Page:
Friday, June 30, 2006

Florida Swamped: Warming Maw

This picture represents what Florida would look like if ocean levels were to rise eighteen to twenty feet, what with global warming cooking up the Greenland and Antarctic ice sheets. That’s Lake Okeechobee there in the current Florida, the big eye to the south-central part of the state, opening up into the Atlantic with the sea rise to create a new version of Italy’s boot, without much of a Sicily for consolation. I live further up the east coast on a chunk of beachside exurb between Daytona Beach and Jacksonville. That whole slice of luxury, diminished though it already is by the crowding of pac-man developments, would also disappear. Not a bad fate for this town of mine, one of those non-descript coalition of subdivisions with neither center nor soul. But it’s home.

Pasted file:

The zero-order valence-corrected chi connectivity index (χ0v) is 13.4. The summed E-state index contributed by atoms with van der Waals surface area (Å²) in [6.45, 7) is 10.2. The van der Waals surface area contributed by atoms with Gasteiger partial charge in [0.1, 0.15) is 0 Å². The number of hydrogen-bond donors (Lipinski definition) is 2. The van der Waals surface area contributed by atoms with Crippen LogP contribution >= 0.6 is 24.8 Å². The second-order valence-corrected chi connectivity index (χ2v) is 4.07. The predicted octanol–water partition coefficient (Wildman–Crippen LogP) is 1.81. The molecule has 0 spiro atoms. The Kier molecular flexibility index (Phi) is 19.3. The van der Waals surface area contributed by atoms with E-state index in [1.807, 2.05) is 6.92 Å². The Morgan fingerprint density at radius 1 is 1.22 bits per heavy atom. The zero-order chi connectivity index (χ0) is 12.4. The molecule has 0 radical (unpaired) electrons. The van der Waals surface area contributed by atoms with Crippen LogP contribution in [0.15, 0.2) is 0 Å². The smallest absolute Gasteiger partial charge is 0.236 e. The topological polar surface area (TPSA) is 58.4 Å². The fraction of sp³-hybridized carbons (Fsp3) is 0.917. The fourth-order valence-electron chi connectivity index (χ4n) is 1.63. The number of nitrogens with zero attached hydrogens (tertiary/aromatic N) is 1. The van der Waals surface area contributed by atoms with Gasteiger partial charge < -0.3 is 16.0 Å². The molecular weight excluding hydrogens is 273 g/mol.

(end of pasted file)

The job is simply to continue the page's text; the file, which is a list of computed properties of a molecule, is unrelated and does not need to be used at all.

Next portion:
The eighteen-to-twenty-feet rise is actually a conservative estimate, given the latest global warming calculations. “The business-as-usual scenario yields an increase of about five degrees Fahrenheit of global warming during this century, while the alternative scenario yields an increase of less than two degrees Fahrenheit during the same period,” writes Jim Hansen in the latest issue of the New York Review of Books, where this watery Floridian postcard appears. (Hansen is the Director of the NASA Goddard Institute for Space Studies and the space agency’s lead climatologist who won some notoriety in January when he told the New York Times that the Bush administration “tried to stop him from speaking out since he gave a lecture [in December 2005] calling for prompt reductions in emissions of greenhouse gases linked to global warming.” The New York Review article, which you can link to below, includes this delicious header: “His opinions are expressed here, he writes, ‘as personal views under the protection of the First Amendment of the United States Constitution.’”) Read the rest...